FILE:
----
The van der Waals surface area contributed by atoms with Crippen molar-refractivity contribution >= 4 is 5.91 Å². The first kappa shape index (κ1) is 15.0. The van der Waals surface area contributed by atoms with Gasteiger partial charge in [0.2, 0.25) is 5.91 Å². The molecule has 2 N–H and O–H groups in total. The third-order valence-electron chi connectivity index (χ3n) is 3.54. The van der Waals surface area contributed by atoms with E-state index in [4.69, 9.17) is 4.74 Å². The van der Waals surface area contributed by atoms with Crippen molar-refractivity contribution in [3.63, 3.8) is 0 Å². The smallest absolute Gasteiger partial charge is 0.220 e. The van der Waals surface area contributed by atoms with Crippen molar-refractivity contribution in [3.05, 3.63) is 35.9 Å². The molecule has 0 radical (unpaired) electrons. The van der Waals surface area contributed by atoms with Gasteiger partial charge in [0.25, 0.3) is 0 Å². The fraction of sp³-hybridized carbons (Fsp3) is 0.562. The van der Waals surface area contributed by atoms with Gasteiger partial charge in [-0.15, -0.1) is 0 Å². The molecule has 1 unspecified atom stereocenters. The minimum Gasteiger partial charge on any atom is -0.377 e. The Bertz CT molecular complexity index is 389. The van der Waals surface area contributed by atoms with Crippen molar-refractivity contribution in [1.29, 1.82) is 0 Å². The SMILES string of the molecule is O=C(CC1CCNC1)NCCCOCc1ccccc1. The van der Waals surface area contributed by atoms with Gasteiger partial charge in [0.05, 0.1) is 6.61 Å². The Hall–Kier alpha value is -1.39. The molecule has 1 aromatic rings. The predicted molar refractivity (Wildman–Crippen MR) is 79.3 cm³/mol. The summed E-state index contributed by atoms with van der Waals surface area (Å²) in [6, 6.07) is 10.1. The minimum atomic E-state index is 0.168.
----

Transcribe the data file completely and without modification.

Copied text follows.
The van der Waals surface area contributed by atoms with Crippen molar-refractivity contribution >= 4 is 5.91 Å². The first kappa shape index (κ1) is 15.0. The van der Waals surface area contributed by atoms with Gasteiger partial charge in [0.2, 0.25) is 5.91 Å². The molecule has 2 N–H and O–H groups in total. The third-order valence-electron chi connectivity index (χ3n) is 3.54. The van der Waals surface area contributed by atoms with E-state index in [4.69, 9.17) is 4.74 Å². The van der Waals surface area contributed by atoms with Crippen molar-refractivity contribution in [3.63, 3.8) is 0 Å². The smallest absolute Gasteiger partial charge is 0.220 e. The van der Waals surface area contributed by atoms with Crippen molar-refractivity contribution in [3.05, 3.63) is 35.9 Å². The molecule has 0 radical (unpaired) electrons. The van der Waals surface area contributed by atoms with Gasteiger partial charge in [0.25, 0.3) is 0 Å². The fraction of sp³-hybridized carbons (Fsp3) is 0.562. The van der Waals surface area contributed by atoms with Gasteiger partial charge in [-0.15, -0.1) is 0 Å². The molecule has 1 unspecified atom stereocenters. The minimum Gasteiger partial charge on any atom is -0.377 e. The Bertz CT molecular complexity index is 389. The van der Waals surface area contributed by atoms with Crippen molar-refractivity contribution in [1.29, 1.82) is 0 Å². The SMILES string of the molecule is O=C(CC1CCNC1)NCCCOCc1ccccc1. The van der Waals surface area contributed by atoms with Gasteiger partial charge in [0.05, 0.1) is 6.61 Å². The Hall–Kier alpha value is -1.39. The molecule has 1 aromatic rings. The predicted molar refractivity (Wildman–Crippen MR) is 79.3 cm³/mol. The summed E-state index contributed by atoms with van der Waals surface area (Å²) in [6, 6.07) is 10.1. The minimum atomic E-state index is 0.168.